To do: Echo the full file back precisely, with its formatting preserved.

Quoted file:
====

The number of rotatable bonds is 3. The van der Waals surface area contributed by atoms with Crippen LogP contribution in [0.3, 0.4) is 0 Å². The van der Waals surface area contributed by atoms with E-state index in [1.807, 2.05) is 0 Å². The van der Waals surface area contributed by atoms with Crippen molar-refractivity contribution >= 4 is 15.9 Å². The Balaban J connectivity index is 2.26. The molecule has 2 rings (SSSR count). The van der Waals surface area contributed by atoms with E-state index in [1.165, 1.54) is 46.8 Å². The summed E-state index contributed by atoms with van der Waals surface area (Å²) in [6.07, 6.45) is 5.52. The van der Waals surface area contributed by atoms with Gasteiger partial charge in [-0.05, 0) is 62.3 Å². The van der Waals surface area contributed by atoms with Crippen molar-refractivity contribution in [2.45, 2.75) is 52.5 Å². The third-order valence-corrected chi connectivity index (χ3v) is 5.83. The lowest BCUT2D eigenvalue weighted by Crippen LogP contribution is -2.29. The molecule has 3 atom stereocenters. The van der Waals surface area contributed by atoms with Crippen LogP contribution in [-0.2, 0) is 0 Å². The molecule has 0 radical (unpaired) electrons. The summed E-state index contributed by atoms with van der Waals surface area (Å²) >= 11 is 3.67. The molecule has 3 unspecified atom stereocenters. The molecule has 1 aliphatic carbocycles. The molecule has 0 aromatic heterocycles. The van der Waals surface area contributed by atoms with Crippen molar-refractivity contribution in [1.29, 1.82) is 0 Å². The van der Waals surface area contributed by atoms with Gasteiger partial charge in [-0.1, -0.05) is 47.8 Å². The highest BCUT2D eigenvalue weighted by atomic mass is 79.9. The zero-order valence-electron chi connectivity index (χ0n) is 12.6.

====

The number of rotatable bonds is 3. The van der Waals surface area contributed by atoms with Crippen LogP contribution in [0.3, 0.4) is 0 Å². The van der Waals surface area contributed by atoms with E-state index in [1.807, 2.05) is 0 Å². The van der Waals surface area contributed by atoms with Crippen molar-refractivity contribution >= 4 is 15.9 Å². The Balaban J connectivity index is 2.26. The molecule has 2 rings (SSSR count). The van der Waals surface area contributed by atoms with E-state index in [1.165, 1.54) is 46.8 Å². The summed E-state index contributed by atoms with van der Waals surface area (Å²) in [6.07, 6.45) is 5.52. The van der Waals surface area contributed by atoms with Gasteiger partial charge in [-0.05, 0) is 62.3 Å². The van der Waals surface area contributed by atoms with Crippen molar-refractivity contribution in [2.45, 2.75) is 52.5 Å². The third-order valence-corrected chi connectivity index (χ3v) is 5.83. The lowest BCUT2D eigenvalue weighted by Crippen LogP contribution is -2.29. The molecule has 3 atom stereocenters. The van der Waals surface area contributed by atoms with Crippen LogP contribution in [-0.2, 0) is 0 Å². The molecule has 0 radical (unpaired) electrons. The summed E-state index contributed by atoms with van der Waals surface area (Å²) >= 11 is 3.67. The molecule has 3 unspecified atom stereocenters. The molecule has 1 aliphatic carbocycles. The molecule has 0 aromatic heterocycles. The van der Waals surface area contributed by atoms with Crippen molar-refractivity contribution in [1.29, 1.82) is 0 Å². The van der Waals surface area contributed by atoms with Gasteiger partial charge in [-0.1, -0.05) is 47.8 Å². The highest BCUT2D eigenvalue weighted by atomic mass is 79.9. The zero-order valence-electron chi connectivity index (χ0n) is 12.6.